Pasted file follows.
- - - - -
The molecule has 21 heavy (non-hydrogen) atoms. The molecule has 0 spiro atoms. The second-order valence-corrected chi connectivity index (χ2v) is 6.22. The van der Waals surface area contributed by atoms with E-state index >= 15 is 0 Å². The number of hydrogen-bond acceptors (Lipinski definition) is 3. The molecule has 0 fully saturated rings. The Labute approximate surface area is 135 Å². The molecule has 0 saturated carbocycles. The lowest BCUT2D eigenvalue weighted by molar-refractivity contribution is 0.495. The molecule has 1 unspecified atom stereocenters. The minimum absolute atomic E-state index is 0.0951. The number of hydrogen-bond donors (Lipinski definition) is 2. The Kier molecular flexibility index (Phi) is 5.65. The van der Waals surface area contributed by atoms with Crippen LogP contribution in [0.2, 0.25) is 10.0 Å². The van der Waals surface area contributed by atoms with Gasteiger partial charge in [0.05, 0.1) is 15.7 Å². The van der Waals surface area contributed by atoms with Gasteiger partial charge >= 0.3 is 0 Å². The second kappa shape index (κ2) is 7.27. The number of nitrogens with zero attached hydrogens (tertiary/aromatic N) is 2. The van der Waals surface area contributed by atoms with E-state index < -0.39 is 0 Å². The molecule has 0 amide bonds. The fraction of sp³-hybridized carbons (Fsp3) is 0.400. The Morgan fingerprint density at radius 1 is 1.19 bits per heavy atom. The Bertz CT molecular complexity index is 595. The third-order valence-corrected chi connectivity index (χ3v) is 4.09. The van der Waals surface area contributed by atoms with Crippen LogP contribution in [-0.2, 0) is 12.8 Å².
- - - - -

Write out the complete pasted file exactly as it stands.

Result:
The molecule has 21 heavy (non-hydrogen) atoms. The molecule has 0 spiro atoms. The second-order valence-corrected chi connectivity index (χ2v) is 6.22. The van der Waals surface area contributed by atoms with E-state index >= 15 is 0 Å². The number of hydrogen-bond acceptors (Lipinski definition) is 3. The molecule has 0 fully saturated rings. The Labute approximate surface area is 135 Å². The molecule has 0 saturated carbocycles. The lowest BCUT2D eigenvalue weighted by molar-refractivity contribution is 0.495. The molecule has 1 unspecified atom stereocenters. The minimum absolute atomic E-state index is 0.0951. The number of hydrogen-bond donors (Lipinski definition) is 2. The Kier molecular flexibility index (Phi) is 5.65. The van der Waals surface area contributed by atoms with Crippen LogP contribution in [0.2, 0.25) is 10.0 Å². The van der Waals surface area contributed by atoms with Gasteiger partial charge in [0.05, 0.1) is 15.7 Å². The van der Waals surface area contributed by atoms with Gasteiger partial charge >= 0.3 is 0 Å². The second kappa shape index (κ2) is 7.27. The number of nitrogens with zero attached hydrogens (tertiary/aromatic N) is 2. The van der Waals surface area contributed by atoms with E-state index < -0.39 is 0 Å². The molecule has 0 amide bonds. The fraction of sp³-hybridized carbons (Fsp3) is 0.400. The Morgan fingerprint density at radius 1 is 1.19 bits per heavy atom. The Bertz CT molecular complexity index is 595. The third-order valence-corrected chi connectivity index (χ3v) is 4.09. The van der Waals surface area contributed by atoms with Crippen LogP contribution in [-0.2, 0) is 12.8 Å².